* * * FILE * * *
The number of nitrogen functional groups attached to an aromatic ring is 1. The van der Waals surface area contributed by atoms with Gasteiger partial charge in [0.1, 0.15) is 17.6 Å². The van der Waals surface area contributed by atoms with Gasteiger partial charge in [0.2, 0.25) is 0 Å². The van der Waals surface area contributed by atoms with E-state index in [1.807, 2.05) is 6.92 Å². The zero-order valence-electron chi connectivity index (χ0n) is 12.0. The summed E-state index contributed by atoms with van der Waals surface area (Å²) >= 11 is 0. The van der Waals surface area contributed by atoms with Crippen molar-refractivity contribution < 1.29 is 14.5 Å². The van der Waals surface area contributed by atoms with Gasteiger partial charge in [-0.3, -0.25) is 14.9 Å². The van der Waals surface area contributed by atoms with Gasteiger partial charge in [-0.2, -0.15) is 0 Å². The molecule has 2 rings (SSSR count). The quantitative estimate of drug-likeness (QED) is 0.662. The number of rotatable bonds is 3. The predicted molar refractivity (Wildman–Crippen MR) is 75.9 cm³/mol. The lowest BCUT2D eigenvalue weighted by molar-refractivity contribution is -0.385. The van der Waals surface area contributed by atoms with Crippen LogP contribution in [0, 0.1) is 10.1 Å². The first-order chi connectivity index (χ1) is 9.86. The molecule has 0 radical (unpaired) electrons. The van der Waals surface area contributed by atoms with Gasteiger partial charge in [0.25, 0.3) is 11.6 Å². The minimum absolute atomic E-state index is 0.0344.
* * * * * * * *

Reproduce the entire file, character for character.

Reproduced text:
The number of nitrogen functional groups attached to an aromatic ring is 1. The van der Waals surface area contributed by atoms with Gasteiger partial charge in [0.1, 0.15) is 17.6 Å². The van der Waals surface area contributed by atoms with Gasteiger partial charge in [0.2, 0.25) is 0 Å². The van der Waals surface area contributed by atoms with E-state index in [1.807, 2.05) is 6.92 Å². The zero-order valence-electron chi connectivity index (χ0n) is 12.0. The summed E-state index contributed by atoms with van der Waals surface area (Å²) >= 11 is 0. The van der Waals surface area contributed by atoms with Crippen molar-refractivity contribution < 1.29 is 14.5 Å². The van der Waals surface area contributed by atoms with Gasteiger partial charge in [-0.3, -0.25) is 14.9 Å². The van der Waals surface area contributed by atoms with Gasteiger partial charge in [-0.2, -0.15) is 0 Å². The molecule has 2 rings (SSSR count). The quantitative estimate of drug-likeness (QED) is 0.662. The number of rotatable bonds is 3. The predicted molar refractivity (Wildman–Crippen MR) is 75.9 cm³/mol. The lowest BCUT2D eigenvalue weighted by molar-refractivity contribution is -0.385. The van der Waals surface area contributed by atoms with Crippen LogP contribution in [0, 0.1) is 10.1 Å². The first-order chi connectivity index (χ1) is 9.86. The molecule has 0 radical (unpaired) electrons. The van der Waals surface area contributed by atoms with Gasteiger partial charge in [0.25, 0.3) is 11.6 Å². The minimum absolute atomic E-state index is 0.0344.